Temperatures in the area have been high in recent days, with Lyon reaching 39C on Thursday and nearby Vallon-Pont-D'Arc hitting 41C. Nights have been warm too, with the mercury not dropping below 23C in the area.
Friday afternoon will be a sweltering one for much of the eastern half of France, with hot spots especially in the eastern central area, continuing into the night (see maps below).
But if you're hoping for a warm weekend you'll likely be disappointed. Showers will move in from the west on Saturday morning, developing into storms in the east by Sunday evening.
(Temperatures will reach 39C in some areas on Friday afternoon. Photo: Météo France)
(Some part of central eastern France won't drop below 27C in the middle of the night. Photo: Météo France)
This summer has been a particularly hot one for France and left many areas in drought and with water restrictions imposed.
July's heatwave, which claimed the lives of at least 700 people, has also affected tourists and climbers in the French Alps, where authorities have warned that there are risks of avalanches on Mont Blanc as the warm temperatures soften the snow pack.
Scorching summer was France’s second hottest on record
Three heatwaves since June produced France's second-hottest summer since records began in 1900, the Météo France weather service said on Tuesday, warning that scorching temperatures will be increasingly common as the climate crisis intensifies.
Published: 30 August 2022 18:30 CEST
With 33 days of extreme heat overall, average temperatures for June, July and August were 2.3C above normal for the period of 1991-2020.
It was surpassed only by the 2003 heatwave that caught much of France unprepared for prolonged scorching conditions, leading to nearly 15,000 heat-related deaths, mainly among the elderly.
Data is not yet available for heat-related deaths this summer, but it is likely to be significantly lower than 15,000 thanks to preventative measures taken by local and national authorities.
Most experts attribute the rising temperatures to the climate crisis, with Météo France noting that over the past eight summers in France, six have been among the 10-hottest ever.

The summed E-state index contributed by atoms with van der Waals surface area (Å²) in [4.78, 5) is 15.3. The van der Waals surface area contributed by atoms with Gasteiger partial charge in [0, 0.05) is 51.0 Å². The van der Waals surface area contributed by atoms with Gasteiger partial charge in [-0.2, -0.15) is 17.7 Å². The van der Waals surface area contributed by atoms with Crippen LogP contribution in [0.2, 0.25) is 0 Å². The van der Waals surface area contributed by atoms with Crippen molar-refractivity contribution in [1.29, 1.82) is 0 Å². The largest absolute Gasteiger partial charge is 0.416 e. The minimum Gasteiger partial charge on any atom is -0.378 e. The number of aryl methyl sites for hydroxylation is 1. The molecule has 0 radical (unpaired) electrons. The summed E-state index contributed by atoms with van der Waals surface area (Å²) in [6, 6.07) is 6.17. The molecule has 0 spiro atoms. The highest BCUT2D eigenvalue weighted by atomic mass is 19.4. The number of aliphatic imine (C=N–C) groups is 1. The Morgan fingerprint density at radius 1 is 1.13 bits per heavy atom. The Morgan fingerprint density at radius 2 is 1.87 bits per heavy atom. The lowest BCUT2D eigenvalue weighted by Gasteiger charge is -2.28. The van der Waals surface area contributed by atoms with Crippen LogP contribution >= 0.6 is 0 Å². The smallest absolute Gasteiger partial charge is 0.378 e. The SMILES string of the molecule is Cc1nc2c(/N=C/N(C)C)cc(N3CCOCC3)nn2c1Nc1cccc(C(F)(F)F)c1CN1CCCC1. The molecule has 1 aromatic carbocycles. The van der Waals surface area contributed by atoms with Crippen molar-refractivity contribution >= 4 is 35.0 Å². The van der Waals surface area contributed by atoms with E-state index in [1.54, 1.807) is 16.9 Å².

By 2050, “we expect that around half of summer seasons will be at comparable temperatures, if not higher,” even if greenhouse gas emissions are contained, the agency’s research director Samuel Morin said at a press conference.
The heat helped drive a series of wildfires across France this summer, in particular a huge blaze in the southwest that burned for more than a month and blackened 20,000 hectares.
Unusually, wildfires also broke out even in the normally cooler north of the country, and in total an area five times the size of Paris burned over the summer.
Adding to the misery was a record drought that required widespread limits on water use, with July the driest month since 1961 – many areas still have water restrictions in place.
Forecasters have also warned that autumn storms around the Mediterranean – a regular event as air temperatures cool – will be unusually intense this year because of the very high summer temperatures. A storm that hit the island of Corsica in mid August claimed six lives.
“The summer we’ve just been through is a powerful call to order,” Prime Minister Elisabeth Borne said on Monday, laying out her priorities for an “ecological planning” programme to guide France’s efforts against climate change.
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